As it’s the wet season and technically low season, the spectacular town of Nong Khiaw is a little quieter but still offers travellers a rustic village-like feel, embraced by incredibly beautiful limestone mountains!
Booked the 6-hour mini bus ride (105,000K) from Luang Namtha to Pak Mon with the Zuela Guest House, as most companies in town sell tickets at around the same price. The journey goes through hours of hairpin bends and what some would barely call a road; as there’s so many potholes, it’s almost like a little tar splattered between holes. This trip will leave you a little sore and checking that your rattled bones are still in tack – not comfortable at all!
At the small Pak Mon bus terminal, you wait for another minibus (private taxi) to take you to Nong Khiaw. The price is a set fee so the more people in the taxi, the cheaper the price. However, the drivers won’t go unless it is worth their while. Instead, They’d rather sit at the station for hours not making any money than cut their price by even a fraction of the cost. As it was late in the afternoon, managed to bargain the price down a fraction, for 2 people to 100,000K to travel the hours’ distance to Nong Khiaw; still very expensive but this is the only way to get there.
The scenery is especially spectacular in this town, which is split north/south by the Nam Ou River and surrounded by sheer mountain peaks. Think of the movie Apocalypse Now and this will give you a better sense of the scenery in this area.
Vongmany Guest House (southern side of town)
What an amazing view from our room and balcony – just stunning! The room is basic, clean, and not expensive. The view makes up for any shortfalls. Have to mention that staff here are also lovely and enjoyed the feel of this place so much that we extended our stay to 6 nights.
The only problem was that although staff wanted the booking through Agoda (not cash, which was strange), we advised twice that we’d extended and paid using Agoda. When it came to leaving, the owner asked us to pay and it took some discussion until we thought she understood. Arriving at Nong Khiaw’s bus station to catch the Songthaew out, the Vongmany owner and her son arrived on a scooter wanting us to pay! In front of everyone at the bus station, we had to go through all the rigmarole of explaining that the payment went through Agoda, as she had requested!
- Chennai Restaurant – across the bridge (southern side of town) serves delicious Indian food at cheaper prices than the guide book recommendations. In fact, if the guide book recommends somewhere, then this is the place to avoid as 99% of the time, it will be more expensive and the quality not that great! You can order a cheap breakfast (2 coffees, 2 Rottis, 2 veg samosas) for 35,000K – there’s much more on the menu. Service is friendly and good. Alcohol is not served at this restaurant.
- Alex Restaurant – service and food are good but prices are a little high compared to some of the local restaurants. However, all the “western” local restaurants in Nong Khiaw are a little high.
- Delilah’s Place – on the west side of the river, close to the post office and bridge. The filtered coffee is good. The chicken Paninni is very delicious but as with all the western local restaurants in Nong Khiaw, the price is a little high. Good service and relaxing ambiance.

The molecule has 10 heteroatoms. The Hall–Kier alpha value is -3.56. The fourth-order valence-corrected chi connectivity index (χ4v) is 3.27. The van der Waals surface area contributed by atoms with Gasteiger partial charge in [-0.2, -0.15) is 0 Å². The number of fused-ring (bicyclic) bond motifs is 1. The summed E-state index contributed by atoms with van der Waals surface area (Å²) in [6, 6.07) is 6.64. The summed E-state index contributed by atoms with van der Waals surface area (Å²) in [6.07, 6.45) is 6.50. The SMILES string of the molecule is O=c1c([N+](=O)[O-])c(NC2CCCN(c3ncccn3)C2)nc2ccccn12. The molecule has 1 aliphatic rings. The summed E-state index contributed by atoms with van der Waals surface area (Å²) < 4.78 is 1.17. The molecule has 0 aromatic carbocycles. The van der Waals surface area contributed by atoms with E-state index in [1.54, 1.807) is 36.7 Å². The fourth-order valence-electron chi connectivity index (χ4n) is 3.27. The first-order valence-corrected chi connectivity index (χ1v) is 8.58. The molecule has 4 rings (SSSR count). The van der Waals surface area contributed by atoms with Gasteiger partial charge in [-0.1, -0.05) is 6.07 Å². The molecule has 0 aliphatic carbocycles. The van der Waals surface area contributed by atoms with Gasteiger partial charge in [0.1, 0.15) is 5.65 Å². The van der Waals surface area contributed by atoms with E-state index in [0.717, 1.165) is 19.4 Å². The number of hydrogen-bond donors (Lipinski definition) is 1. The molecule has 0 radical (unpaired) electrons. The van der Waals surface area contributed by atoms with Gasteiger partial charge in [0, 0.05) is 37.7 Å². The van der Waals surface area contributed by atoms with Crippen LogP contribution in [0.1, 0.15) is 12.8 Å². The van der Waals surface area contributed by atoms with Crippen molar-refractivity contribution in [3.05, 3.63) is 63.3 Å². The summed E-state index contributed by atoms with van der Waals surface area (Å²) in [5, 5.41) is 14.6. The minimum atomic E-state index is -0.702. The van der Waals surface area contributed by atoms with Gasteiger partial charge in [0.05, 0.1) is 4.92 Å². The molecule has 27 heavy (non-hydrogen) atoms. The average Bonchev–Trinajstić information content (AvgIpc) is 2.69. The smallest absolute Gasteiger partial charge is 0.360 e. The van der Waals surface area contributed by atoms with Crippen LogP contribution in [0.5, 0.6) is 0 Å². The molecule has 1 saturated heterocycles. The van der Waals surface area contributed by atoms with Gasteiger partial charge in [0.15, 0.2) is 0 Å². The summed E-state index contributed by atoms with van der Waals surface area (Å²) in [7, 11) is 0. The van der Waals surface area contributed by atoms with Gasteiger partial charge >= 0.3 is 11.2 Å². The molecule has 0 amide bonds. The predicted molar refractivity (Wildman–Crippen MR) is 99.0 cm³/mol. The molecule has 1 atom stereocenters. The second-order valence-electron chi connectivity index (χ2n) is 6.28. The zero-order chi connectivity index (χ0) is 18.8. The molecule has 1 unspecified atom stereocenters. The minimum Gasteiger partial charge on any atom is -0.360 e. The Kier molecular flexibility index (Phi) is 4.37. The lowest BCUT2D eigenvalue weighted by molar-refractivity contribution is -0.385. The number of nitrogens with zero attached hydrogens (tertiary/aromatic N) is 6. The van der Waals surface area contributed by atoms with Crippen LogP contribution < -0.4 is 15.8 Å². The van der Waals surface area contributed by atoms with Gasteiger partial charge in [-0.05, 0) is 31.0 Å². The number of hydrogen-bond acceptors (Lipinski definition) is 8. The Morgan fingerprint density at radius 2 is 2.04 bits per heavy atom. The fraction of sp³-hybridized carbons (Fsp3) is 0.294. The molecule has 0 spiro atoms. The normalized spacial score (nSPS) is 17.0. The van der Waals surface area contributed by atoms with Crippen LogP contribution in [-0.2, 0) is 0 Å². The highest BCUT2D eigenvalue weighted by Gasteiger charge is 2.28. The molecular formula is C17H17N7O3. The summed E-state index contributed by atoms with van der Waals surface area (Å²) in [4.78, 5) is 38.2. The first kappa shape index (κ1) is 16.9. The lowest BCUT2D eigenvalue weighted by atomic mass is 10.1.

This place also comes with a few very cute puppies, so if you’re in need of some doggy therapy, this is for you!
- Vongmany (same as the guest house) – across the bridge (southern side of town). Delicious local food at reasonable prices with a great view. Sit and relax with a refreshing fruit juice after a hard trek and enjoy the sunset unfold over the mountains and the Nam Ou River. Evening meals are very authentic and delicious compared with other restaurants around, which seem to cater for the tourist palatte. There’s a main dish offered to fit every budget. However, had breakfast here one morning and it was average at best; Chennai is much better and cheaper for breakfast.
The surrounding area of Nong Khiaw and around the town itself is the type of place where you can walk almost anywhere and be taken aback by gorgeous scenery – a photographer’s delight! Whilst there, the wet season’s mornings provided much fog, which further enhanced and enveloped the mountains in a mystical veil to unfold stunning photo opportunities.
Apart from hill tribe trekking, you can also do cycling, walks, and kayaking around the Nong Khiaw area.
Mountain View Point
If you’re feeling energetic, then walk out-of-town and across the bridge (south-side) for the 2 kilometre trek up the ‘hill’; you don’t need a guide for this trek.
The starting point sign displays 1.5 hours up and 45 minutes down. The views from the top are supposed to be stunning. Sadly, the day before I was going to trek up, I slipped on a rock on the waterfall trek and hurt my shoulder and leg, which added to the already sore back, so, decided not to trek up this time. Also torrential rain made the track very slippery, the last part of the climb is tough but other muddy climbers lived to tell their tale and share their photos.
Set high in a limestone cliff, this cave as others in Laos, sheltered villagers and Pathet Lao fighters during the Second Indochina war; and is 3 kilometres out-of-town, so be prepared for a hot long walk, unless you hire a bicycle or motorbike.
There’s a sign on the road (right) that announces the cave and you have to walk down a track, cross a knee-deep (in parts) fast’ish flowing stream, walk across a paddock and up some steep concrete steps to get to the cave’s entrance.
The entry fee is 5,000K but as it’s the wet season, no ticket seller was anywhere to be found. We did however, bump into a couple of locals trying out their little scam that we’d already read about. At the top of the stairs awaits a couple of young guys with a book that has a list of names (to make things look legit). The number ‘25’ is written at the top and this is the amount per person they try to scam from you. Don’t pay them and enter the cave…they soon disappear. Don’t forget your torch. Unfortunately, we couldn’t go very far into the cave as the rope was removed and the bamboo ladder to climb down with was broken; either the cave was closed or not maintained.